At any given time it housed some 40,000 to 50,000 prisoners. Nazi propaganda touted it as a retirement village for the elderly as well as intellectuals, professionals and artists. With a bit of window dressing it was presented as a model camp to the duped visiting Red Cross.
“For the Red Cross visit, even the SS Scharfuhrer [squad leader] Rudolph Haindl was nice to the children for the benefit of the camera . . . he posed for the camera, smiling, and not insisting that he be greeted by Jews from a distance of three steps, as he had demanded just the day before. The town was improved for the purpose of filming and also for the visit by the Danish Red Cross—a request that had been supported by the Swedish government. Jewish women even had to brush the pavement with their hair brushes to help get things ready. The city square, where once there had been only military parades, was transformed into a garden with a musical stage. The city temporarily took on the appearance of a seaside resort. Stores were filled with relatively nice things (not, of course, actually for sale—such things were forbidden for prisoners). For a few days there was even a bank that looked like a real bank. The apartments of prominent Jews were furnished with new furniture. So that nothing would be spoiled the Nazis sent their own people as spies to mingle with Jews on the street, disguised as Jews, complete with yellow stars. Kitchens were painted. All types of cultural events were permitted: opera, concerts and operettas such as Die Fledermaus were performed . . . Nurses were given white uniforms . . .” From Facing History and Ourselves
Conditions were so dreadful that some 30,000 perished of starvation and disease. An estimated 140,000 passed through and were murdered in the death camps.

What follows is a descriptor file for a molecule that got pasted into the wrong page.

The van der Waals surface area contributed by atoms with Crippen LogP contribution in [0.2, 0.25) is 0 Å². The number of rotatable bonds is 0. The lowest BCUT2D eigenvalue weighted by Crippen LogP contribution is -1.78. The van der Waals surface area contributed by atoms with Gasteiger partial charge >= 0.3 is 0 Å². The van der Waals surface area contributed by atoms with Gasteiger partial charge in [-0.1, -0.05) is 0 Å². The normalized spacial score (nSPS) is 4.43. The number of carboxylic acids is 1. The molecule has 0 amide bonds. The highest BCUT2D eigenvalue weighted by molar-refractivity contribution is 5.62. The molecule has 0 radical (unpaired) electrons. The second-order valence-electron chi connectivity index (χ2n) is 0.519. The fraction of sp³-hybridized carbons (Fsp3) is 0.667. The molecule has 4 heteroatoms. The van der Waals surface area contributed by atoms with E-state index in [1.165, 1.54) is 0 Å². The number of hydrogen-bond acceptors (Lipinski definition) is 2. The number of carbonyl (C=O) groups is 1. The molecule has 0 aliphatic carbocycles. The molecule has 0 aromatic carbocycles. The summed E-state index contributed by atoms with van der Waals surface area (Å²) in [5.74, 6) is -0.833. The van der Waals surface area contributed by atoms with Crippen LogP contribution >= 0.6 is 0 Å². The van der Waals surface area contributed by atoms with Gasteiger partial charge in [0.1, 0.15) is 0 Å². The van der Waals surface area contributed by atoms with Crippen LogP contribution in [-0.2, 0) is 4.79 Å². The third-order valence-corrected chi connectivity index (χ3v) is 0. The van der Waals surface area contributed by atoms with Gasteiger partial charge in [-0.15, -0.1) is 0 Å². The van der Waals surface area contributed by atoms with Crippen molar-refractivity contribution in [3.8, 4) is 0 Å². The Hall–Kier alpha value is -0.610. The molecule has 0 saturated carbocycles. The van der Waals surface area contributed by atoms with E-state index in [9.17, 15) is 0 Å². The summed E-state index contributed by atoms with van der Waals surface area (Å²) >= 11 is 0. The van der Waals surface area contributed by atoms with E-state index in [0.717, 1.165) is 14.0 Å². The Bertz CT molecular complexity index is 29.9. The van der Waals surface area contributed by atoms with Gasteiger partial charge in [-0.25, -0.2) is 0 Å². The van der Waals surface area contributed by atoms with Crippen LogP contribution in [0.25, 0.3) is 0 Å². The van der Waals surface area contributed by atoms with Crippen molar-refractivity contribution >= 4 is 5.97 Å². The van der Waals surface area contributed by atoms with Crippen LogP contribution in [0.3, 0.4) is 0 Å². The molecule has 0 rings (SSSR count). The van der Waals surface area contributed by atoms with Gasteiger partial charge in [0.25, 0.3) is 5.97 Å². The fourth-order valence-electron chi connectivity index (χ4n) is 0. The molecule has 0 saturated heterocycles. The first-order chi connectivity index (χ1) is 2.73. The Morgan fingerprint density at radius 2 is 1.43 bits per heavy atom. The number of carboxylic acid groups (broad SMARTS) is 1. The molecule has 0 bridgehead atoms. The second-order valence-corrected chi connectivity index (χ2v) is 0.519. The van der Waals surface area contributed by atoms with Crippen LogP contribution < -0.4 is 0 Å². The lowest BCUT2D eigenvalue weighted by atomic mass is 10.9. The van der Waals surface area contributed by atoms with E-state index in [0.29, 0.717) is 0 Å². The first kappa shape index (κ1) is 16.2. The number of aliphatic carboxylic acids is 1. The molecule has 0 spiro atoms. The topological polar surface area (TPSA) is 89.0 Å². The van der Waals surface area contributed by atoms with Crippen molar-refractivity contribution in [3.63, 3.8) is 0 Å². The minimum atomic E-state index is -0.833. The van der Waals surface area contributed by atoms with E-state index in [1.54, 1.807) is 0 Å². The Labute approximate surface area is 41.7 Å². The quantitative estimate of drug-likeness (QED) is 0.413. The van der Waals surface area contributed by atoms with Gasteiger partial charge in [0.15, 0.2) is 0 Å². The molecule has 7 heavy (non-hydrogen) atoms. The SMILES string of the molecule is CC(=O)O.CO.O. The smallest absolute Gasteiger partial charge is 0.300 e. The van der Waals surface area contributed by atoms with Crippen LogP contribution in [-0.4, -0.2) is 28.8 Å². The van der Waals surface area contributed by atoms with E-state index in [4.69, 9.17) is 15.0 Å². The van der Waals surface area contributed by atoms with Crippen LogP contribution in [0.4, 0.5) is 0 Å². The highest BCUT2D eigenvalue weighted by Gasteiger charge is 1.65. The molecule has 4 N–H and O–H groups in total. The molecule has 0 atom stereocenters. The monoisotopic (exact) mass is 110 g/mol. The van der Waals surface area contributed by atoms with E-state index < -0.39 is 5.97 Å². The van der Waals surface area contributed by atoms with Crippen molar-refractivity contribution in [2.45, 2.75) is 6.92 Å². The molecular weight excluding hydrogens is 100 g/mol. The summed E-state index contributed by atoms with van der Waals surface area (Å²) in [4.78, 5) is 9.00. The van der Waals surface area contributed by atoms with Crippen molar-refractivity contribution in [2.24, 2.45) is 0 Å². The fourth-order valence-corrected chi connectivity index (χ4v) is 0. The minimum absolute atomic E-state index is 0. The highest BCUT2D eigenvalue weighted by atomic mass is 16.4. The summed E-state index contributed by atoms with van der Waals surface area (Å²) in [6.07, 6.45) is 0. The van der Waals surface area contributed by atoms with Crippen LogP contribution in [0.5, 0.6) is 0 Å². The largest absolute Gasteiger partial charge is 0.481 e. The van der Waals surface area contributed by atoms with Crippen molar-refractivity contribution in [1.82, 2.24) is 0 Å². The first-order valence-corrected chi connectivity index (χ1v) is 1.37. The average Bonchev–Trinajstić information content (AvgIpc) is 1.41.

There are five works on view side-by-side. “I planned to do ten or twelve” Brantley said. “There are still a couple of more images I wanted to add.”
The paintings are stark and minimalist. The hard surfaces of walls and floors, with crude furniture and bunks, take on an abstract quality. Side by side one interior is cool while the other is warm. As adapted spaces they retain skylighting. This makes the views deceptively benign.
The stark plainness of these horrific images recalls the Hannah Arendt phrase “The Banality of Evil.” Brantley describes these interiors as “sanitized.” During their occupation she spoke of the stench of feces, urine and vomit in spaces with no sanitary facilities.
Oddly there was art and music at Theresienstadt given the unique population of the camp. Some years ago there was a riveting exhibition of that work at Mass College of Art. This entailed work supervised by the Nazis as well as secret work which was hidden or smuggled out. It was part of humanistic resistance.
The creation of this series has been harrowing. It’s not the kind of work that easily sells although she hopes that it gets curated into exhibitions and perhaps become acquired by museums.
There is a similar intent in “Feeding Vincent: Kitchen of van Gogh’s Asylum: St. Paul-de-Mausole, St. Remy-de-Provence.”
Again we encounter a starkly rendered, minimalist interior with masterful play of light through a curtained window. Without title and text we would assume it to be a study of architecture and interior lighting.
Lovingly it is a place where she focused meditative thoughts of the artist during a time of crisis in a brief and anguished life.
If we take the time to reflect we find that Brantley’s works are often motivated by the deepest empathy. They externalize the struggle of human condition and unbearable suffering.
That metaphor is conveyed by the simple and compelling image “Triumph: Sarlat-la-Caveda” of a gnarled tree backed by tops of houses. The pollard trees, so unique to French villages, are severely pruned each year. These causes them to grow back each spring ever stronger.
To paraphrase her comments on this brutal pruning, that which does not kill us makes us strong.